Don’t get distracted or trust government statistics: by the time they are published, they can be outdated and the inflation might be higher – a lot higher.
Use commonsense – talk about it with your CFO/Finance Director, other senior executives and your team, of course. (Sadly, organisations usually know what their inflation story is like – even market women do; but they turn a deaf ear when it’s about salaries so they can keep costs low).
Inflation is measured by changes in the CPI (Consumer Price Index). The CPI considers changes in price for food, housing, transportation costs, medical care, clothing, recreation and education.
If you were to buy the same things this year compared to last year, prices would seem to be roughly 50-80% higher (this is not an exact figure).
Start by giving special consideration to the employees most affected by inflation 
Have you ever wondered what might be keeping your low-salaried employees up at night? Aside from family sickness, it’s their concerns about making ends meet financially, especially given the recent rise in grocery and gas prices – oh, since September 1st add the circa 25% spikes in electricity and water bills.
Why don’t you take a ‘living wage’ approach and define the realistic new minimum wages internally, evaluating whether starting wages may need a bump – especially in higher-cost markets?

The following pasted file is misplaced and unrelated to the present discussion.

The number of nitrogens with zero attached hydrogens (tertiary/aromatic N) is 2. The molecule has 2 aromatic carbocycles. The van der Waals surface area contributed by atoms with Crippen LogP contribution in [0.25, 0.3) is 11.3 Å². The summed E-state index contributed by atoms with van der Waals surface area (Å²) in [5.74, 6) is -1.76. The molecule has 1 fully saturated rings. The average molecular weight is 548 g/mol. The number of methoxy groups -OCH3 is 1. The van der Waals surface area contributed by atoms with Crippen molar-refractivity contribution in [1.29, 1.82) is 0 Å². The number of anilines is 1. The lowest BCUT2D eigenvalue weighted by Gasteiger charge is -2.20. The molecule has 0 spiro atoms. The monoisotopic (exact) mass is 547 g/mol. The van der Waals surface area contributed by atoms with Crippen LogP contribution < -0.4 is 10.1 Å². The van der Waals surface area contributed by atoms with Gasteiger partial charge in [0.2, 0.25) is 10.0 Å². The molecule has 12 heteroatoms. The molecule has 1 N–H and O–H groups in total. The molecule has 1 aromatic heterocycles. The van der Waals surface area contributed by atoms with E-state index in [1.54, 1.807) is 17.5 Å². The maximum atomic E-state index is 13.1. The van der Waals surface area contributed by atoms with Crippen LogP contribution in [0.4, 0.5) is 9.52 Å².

You can increase salaries or explore the options of lump-sum awards, stipends or commuting assistance (not everyone pays T&T to their employees), free lunch at work, etc. to help employees with expenses.
You should have or set a clear Salary Adjustment Strategy
Think about how you do salary adjustments and (re)define a clear and well thought-through methodology for it.
For example, someone earning minimum wage might need a 50-100% increase, while someone earning, let’s say GH¢10,000 net, might need only a 5% adjustment.
Proactively and transparently address employee concerns about pay
We need to understand and keep in mind that everywhere in the world, whether employees are being paid fairly or not, their perception of that fairness influences their decision to stay or go/join a new company.
Respect your employees and their dignity; and instead of waiting for them to come to you, proactively address potential concerns – especially any ambiguity and possible misconception.
Increase transparency to reassure your employees that their pay is competitive Simply share how pay is determined, explain how compensation is set broadly, and how workers’ pay is competitive with the broader market. So, please help your employees understand what they would make in another job or how their current pay compares to the market.
You can simply anonymously plot a few employees’ base pay, total cash compensation and total direct compensation against a competitive range for their position. This will help employees really understand how their compensation compares to the market, and nullifies assumptions propagated by external sources. Let them see how their compensation compares to current job market benchmarks